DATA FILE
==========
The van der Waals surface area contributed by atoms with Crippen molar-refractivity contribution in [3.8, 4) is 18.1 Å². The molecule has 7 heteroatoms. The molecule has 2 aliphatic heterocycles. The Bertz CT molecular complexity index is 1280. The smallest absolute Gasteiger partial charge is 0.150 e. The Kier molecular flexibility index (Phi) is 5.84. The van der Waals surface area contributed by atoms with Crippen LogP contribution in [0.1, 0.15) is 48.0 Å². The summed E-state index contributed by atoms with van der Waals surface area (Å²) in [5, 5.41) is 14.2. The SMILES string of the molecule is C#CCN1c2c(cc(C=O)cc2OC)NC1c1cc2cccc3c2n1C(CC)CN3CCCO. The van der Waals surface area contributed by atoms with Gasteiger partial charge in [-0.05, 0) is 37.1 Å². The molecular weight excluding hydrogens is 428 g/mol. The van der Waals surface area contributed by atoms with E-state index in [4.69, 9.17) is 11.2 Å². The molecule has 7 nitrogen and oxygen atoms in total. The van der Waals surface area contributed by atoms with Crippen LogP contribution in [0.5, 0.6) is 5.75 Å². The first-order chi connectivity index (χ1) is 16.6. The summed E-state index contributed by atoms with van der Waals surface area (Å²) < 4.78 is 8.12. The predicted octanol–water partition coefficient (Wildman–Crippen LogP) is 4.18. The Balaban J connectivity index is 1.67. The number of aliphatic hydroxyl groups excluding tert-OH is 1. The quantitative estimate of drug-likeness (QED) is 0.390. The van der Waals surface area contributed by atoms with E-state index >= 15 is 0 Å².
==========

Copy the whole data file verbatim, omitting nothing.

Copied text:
The van der Waals surface area contributed by atoms with Crippen molar-refractivity contribution in [3.8, 4) is 18.1 Å². The molecule has 7 heteroatoms. The molecule has 2 aliphatic heterocycles. The Bertz CT molecular complexity index is 1280. The smallest absolute Gasteiger partial charge is 0.150 e. The Kier molecular flexibility index (Phi) is 5.84. The van der Waals surface area contributed by atoms with Crippen LogP contribution in [0.1, 0.15) is 48.0 Å². The summed E-state index contributed by atoms with van der Waals surface area (Å²) in [5, 5.41) is 14.2. The SMILES string of the molecule is C#CCN1c2c(cc(C=O)cc2OC)NC1c1cc2cccc3c2n1C(CC)CN3CCCO. The van der Waals surface area contributed by atoms with Gasteiger partial charge in [-0.05, 0) is 37.1 Å². The molecular weight excluding hydrogens is 428 g/mol. The van der Waals surface area contributed by atoms with E-state index in [4.69, 9.17) is 11.2 Å². The molecule has 7 nitrogen and oxygen atoms in total. The van der Waals surface area contributed by atoms with Crippen LogP contribution in [0.5, 0.6) is 5.75 Å². The first-order chi connectivity index (χ1) is 16.6. The summed E-state index contributed by atoms with van der Waals surface area (Å²) < 4.78 is 8.12. The predicted octanol–water partition coefficient (Wildman–Crippen LogP) is 4.18. The Balaban J connectivity index is 1.67. The number of aliphatic hydroxyl groups excluding tert-OH is 1. The quantitative estimate of drug-likeness (QED) is 0.390. The van der Waals surface area contributed by atoms with E-state index >= 15 is 0 Å².